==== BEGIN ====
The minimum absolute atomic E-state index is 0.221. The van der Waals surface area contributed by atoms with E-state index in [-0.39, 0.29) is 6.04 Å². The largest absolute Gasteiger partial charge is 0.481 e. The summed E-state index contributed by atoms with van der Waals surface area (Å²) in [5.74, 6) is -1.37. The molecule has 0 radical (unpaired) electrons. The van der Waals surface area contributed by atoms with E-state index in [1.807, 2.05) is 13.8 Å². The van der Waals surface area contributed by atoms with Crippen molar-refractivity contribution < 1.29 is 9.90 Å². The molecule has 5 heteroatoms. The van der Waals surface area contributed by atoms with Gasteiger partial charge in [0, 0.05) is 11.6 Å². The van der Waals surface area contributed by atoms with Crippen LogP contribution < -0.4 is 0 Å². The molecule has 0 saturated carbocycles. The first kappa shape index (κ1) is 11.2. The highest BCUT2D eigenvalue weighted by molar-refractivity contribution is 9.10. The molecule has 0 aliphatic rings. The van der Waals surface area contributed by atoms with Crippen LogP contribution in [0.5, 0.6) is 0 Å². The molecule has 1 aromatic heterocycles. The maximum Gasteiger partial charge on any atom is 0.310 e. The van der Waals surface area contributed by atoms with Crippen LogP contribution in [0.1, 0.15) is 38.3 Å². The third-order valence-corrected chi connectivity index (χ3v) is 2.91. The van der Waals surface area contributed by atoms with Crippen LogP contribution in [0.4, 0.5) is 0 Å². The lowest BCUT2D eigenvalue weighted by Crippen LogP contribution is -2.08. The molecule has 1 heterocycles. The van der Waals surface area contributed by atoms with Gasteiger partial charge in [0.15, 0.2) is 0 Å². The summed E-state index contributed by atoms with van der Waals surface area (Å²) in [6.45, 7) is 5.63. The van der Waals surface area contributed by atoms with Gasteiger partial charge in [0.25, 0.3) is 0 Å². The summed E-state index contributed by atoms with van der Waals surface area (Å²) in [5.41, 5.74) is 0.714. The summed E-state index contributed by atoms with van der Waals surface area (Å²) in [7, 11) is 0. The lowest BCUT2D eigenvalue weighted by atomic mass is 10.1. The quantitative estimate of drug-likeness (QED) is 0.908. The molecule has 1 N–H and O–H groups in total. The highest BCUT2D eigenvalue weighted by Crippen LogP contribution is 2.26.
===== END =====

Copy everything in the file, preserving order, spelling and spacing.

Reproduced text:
The minimum absolute atomic E-state index is 0.221. The van der Waals surface area contributed by atoms with E-state index in [-0.39, 0.29) is 6.04 Å². The largest absolute Gasteiger partial charge is 0.481 e. The summed E-state index contributed by atoms with van der Waals surface area (Å²) in [5.74, 6) is -1.37. The molecule has 0 radical (unpaired) electrons. The van der Waals surface area contributed by atoms with E-state index in [1.807, 2.05) is 13.8 Å². The van der Waals surface area contributed by atoms with Crippen molar-refractivity contribution < 1.29 is 9.90 Å². The molecule has 5 heteroatoms. The van der Waals surface area contributed by atoms with Gasteiger partial charge in [0, 0.05) is 11.6 Å². The van der Waals surface area contributed by atoms with Crippen LogP contribution < -0.4 is 0 Å². The molecule has 0 saturated carbocycles. The first kappa shape index (κ1) is 11.2. The highest BCUT2D eigenvalue weighted by molar-refractivity contribution is 9.10. The molecule has 0 aliphatic rings. The van der Waals surface area contributed by atoms with Crippen LogP contribution in [0.5, 0.6) is 0 Å². The molecule has 1 aromatic heterocycles. The maximum Gasteiger partial charge on any atom is 0.310 e. The van der Waals surface area contributed by atoms with Crippen LogP contribution in [0.1, 0.15) is 38.3 Å². The third-order valence-corrected chi connectivity index (χ3v) is 2.91. The van der Waals surface area contributed by atoms with Crippen LogP contribution in [0.4, 0.5) is 0 Å². The lowest BCUT2D eigenvalue weighted by Crippen LogP contribution is -2.08. The molecule has 1 heterocycles. The van der Waals surface area contributed by atoms with Gasteiger partial charge in [0.15, 0.2) is 0 Å². The summed E-state index contributed by atoms with van der Waals surface area (Å²) in [6.45, 7) is 5.63. The van der Waals surface area contributed by atoms with Gasteiger partial charge in [0.25, 0.3) is 0 Å². The summed E-state index contributed by atoms with van der Waals surface area (Å²) in [5.41, 5.74) is 0.714. The summed E-state index contributed by atoms with van der Waals surface area (Å²) in [7, 11) is 0. The lowest BCUT2D eigenvalue weighted by atomic mass is 10.1. The quantitative estimate of drug-likeness (QED) is 0.908. The molecule has 1 N–H and O–H groups in total. The highest BCUT2D eigenvalue weighted by Crippen LogP contribution is 2.26.